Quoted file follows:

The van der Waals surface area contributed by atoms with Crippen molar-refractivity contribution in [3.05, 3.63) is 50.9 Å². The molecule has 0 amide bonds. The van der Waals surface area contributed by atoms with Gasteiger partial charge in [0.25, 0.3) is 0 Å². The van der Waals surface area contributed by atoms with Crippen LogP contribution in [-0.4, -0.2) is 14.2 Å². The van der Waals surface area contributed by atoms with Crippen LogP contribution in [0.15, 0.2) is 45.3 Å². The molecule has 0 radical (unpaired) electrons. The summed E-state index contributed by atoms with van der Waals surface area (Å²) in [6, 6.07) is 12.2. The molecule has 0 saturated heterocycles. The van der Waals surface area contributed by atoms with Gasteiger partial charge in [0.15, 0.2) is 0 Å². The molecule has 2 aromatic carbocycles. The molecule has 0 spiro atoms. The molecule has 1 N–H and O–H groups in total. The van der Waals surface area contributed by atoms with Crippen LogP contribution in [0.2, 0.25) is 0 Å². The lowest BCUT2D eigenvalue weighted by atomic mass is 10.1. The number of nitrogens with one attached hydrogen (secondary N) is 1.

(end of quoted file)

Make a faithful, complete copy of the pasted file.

The van der Waals surface area contributed by atoms with Crippen molar-refractivity contribution in [3.05, 3.63) is 50.9 Å². The molecule has 0 amide bonds. The van der Waals surface area contributed by atoms with Gasteiger partial charge in [0.25, 0.3) is 0 Å². The van der Waals surface area contributed by atoms with Crippen LogP contribution in [-0.4, -0.2) is 14.2 Å². The van der Waals surface area contributed by atoms with Crippen LogP contribution in [0.15, 0.2) is 45.3 Å². The molecule has 0 radical (unpaired) electrons. The summed E-state index contributed by atoms with van der Waals surface area (Å²) in [6, 6.07) is 12.2. The molecule has 0 saturated heterocycles. The van der Waals surface area contributed by atoms with Gasteiger partial charge in [0.15, 0.2) is 0 Å². The molecule has 2 aromatic carbocycles. The molecule has 0 spiro atoms. The molecule has 1 N–H and O–H groups in total. The van der Waals surface area contributed by atoms with Crippen LogP contribution in [0.2, 0.25) is 0 Å². The lowest BCUT2D eigenvalue weighted by atomic mass is 10.1. The number of nitrogens with one attached hydrogen (secondary N) is 1.